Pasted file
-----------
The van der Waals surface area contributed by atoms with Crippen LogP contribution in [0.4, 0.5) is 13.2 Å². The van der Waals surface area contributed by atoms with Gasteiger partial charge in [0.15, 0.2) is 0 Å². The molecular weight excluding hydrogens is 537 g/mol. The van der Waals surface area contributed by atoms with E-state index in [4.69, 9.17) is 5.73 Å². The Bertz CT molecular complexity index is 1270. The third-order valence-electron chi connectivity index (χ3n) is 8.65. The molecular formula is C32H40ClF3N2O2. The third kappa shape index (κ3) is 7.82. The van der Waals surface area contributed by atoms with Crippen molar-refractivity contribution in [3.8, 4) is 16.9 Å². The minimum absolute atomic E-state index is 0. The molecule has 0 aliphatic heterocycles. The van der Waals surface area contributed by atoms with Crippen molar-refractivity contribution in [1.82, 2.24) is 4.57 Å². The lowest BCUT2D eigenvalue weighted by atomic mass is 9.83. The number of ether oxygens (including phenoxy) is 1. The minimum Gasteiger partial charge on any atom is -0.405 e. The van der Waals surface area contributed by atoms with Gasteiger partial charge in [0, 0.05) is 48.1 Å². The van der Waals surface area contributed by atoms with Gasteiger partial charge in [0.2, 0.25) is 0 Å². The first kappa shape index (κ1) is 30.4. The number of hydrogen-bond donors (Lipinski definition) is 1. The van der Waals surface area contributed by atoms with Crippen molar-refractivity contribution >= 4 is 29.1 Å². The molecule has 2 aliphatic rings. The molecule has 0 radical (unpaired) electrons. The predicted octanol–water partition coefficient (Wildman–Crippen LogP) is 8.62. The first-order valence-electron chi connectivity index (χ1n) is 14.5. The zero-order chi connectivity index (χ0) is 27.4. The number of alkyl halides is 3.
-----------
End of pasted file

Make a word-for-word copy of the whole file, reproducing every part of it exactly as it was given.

The van der Waals surface area contributed by atoms with Crippen LogP contribution in [0.4, 0.5) is 13.2 Å². The van der Waals surface area contributed by atoms with Gasteiger partial charge in [0.15, 0.2) is 0 Å². The molecular weight excluding hydrogens is 537 g/mol. The van der Waals surface area contributed by atoms with E-state index in [4.69, 9.17) is 5.73 Å². The Bertz CT molecular complexity index is 1270. The third-order valence-electron chi connectivity index (χ3n) is 8.65. The molecular formula is C32H40ClF3N2O2. The third kappa shape index (κ3) is 7.82. The van der Waals surface area contributed by atoms with Crippen molar-refractivity contribution in [3.8, 4) is 16.9 Å². The minimum absolute atomic E-state index is 0. The molecule has 0 aliphatic heterocycles. The van der Waals surface area contributed by atoms with Crippen molar-refractivity contribution in [1.82, 2.24) is 4.57 Å². The lowest BCUT2D eigenvalue weighted by atomic mass is 9.83. The number of ether oxygens (including phenoxy) is 1. The minimum Gasteiger partial charge on any atom is -0.405 e. The van der Waals surface area contributed by atoms with Gasteiger partial charge in [0, 0.05) is 48.1 Å². The van der Waals surface area contributed by atoms with Gasteiger partial charge in [0.2, 0.25) is 0 Å². The first kappa shape index (κ1) is 30.4. The number of hydrogen-bond donors (Lipinski definition) is 1. The van der Waals surface area contributed by atoms with Crippen molar-refractivity contribution >= 4 is 29.1 Å². The molecule has 2 aliphatic rings. The molecule has 0 radical (unpaired) electrons. The predicted octanol–water partition coefficient (Wildman–Crippen LogP) is 8.62. The first-order valence-electron chi connectivity index (χ1n) is 14.5. The zero-order chi connectivity index (χ0) is 27.4. The number of alkyl halides is 3.